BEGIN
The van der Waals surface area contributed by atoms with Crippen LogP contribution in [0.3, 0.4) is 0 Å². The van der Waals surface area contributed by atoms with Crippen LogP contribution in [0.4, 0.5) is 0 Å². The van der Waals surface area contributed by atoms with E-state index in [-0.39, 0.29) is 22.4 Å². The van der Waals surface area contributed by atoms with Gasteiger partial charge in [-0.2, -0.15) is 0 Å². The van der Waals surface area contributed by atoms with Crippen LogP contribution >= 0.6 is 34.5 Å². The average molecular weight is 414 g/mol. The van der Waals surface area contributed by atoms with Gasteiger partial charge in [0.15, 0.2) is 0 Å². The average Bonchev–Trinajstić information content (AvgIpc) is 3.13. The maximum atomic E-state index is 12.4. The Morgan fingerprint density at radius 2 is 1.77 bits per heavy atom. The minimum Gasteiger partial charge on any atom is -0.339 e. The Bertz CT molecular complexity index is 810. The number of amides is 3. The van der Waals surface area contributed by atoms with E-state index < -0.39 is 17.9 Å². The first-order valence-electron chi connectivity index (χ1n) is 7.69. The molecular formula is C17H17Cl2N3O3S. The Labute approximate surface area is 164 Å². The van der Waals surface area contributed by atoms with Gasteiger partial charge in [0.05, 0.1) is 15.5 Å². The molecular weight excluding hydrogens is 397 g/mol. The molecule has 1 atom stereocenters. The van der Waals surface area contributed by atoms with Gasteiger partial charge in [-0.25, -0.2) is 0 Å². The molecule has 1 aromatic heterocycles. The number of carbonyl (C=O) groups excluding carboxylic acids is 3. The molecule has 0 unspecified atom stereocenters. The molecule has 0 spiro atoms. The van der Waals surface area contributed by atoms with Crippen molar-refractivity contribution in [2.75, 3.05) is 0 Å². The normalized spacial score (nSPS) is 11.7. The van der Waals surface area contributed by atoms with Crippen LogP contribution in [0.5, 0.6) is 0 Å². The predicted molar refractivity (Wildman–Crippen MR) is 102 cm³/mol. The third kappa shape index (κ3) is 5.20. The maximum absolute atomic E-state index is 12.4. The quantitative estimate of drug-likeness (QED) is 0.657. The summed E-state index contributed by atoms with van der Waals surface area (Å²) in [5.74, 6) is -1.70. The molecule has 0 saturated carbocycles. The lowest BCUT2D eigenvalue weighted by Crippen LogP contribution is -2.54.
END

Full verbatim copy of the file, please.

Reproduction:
The van der Waals surface area contributed by atoms with Crippen LogP contribution in [0.3, 0.4) is 0 Å². The van der Waals surface area contributed by atoms with Crippen LogP contribution in [0.4, 0.5) is 0 Å². The van der Waals surface area contributed by atoms with E-state index in [-0.39, 0.29) is 22.4 Å². The van der Waals surface area contributed by atoms with Gasteiger partial charge in [-0.2, -0.15) is 0 Å². The van der Waals surface area contributed by atoms with Crippen LogP contribution >= 0.6 is 34.5 Å². The average molecular weight is 414 g/mol. The van der Waals surface area contributed by atoms with Gasteiger partial charge in [0.15, 0.2) is 0 Å². The average Bonchev–Trinajstić information content (AvgIpc) is 3.13. The maximum atomic E-state index is 12.4. The Morgan fingerprint density at radius 2 is 1.77 bits per heavy atom. The minimum Gasteiger partial charge on any atom is -0.339 e. The Bertz CT molecular complexity index is 810. The number of amides is 3. The van der Waals surface area contributed by atoms with E-state index < -0.39 is 17.9 Å². The first-order valence-electron chi connectivity index (χ1n) is 7.69. The molecular formula is C17H17Cl2N3O3S. The Labute approximate surface area is 164 Å². The van der Waals surface area contributed by atoms with Gasteiger partial charge in [0.05, 0.1) is 15.5 Å². The molecular weight excluding hydrogens is 397 g/mol. The molecule has 1 atom stereocenters. The van der Waals surface area contributed by atoms with Gasteiger partial charge in [-0.25, -0.2) is 0 Å². The molecule has 1 aromatic heterocycles. The number of carbonyl (C=O) groups excluding carboxylic acids is 3. The molecule has 0 unspecified atom stereocenters. The molecule has 0 spiro atoms. The van der Waals surface area contributed by atoms with Crippen molar-refractivity contribution in [2.75, 3.05) is 0 Å². The normalized spacial score (nSPS) is 11.7. The van der Waals surface area contributed by atoms with Crippen LogP contribution in [0.5, 0.6) is 0 Å². The predicted molar refractivity (Wildman–Crippen MR) is 102 cm³/mol. The third kappa shape index (κ3) is 5.20. The maximum absolute atomic E-state index is 12.4. The quantitative estimate of drug-likeness (QED) is 0.657. The summed E-state index contributed by atoms with van der Waals surface area (Å²) in [5.74, 6) is -1.70. The molecule has 0 saturated carbocycles. The lowest BCUT2D eigenvalue weighted by Crippen LogP contribution is -2.54.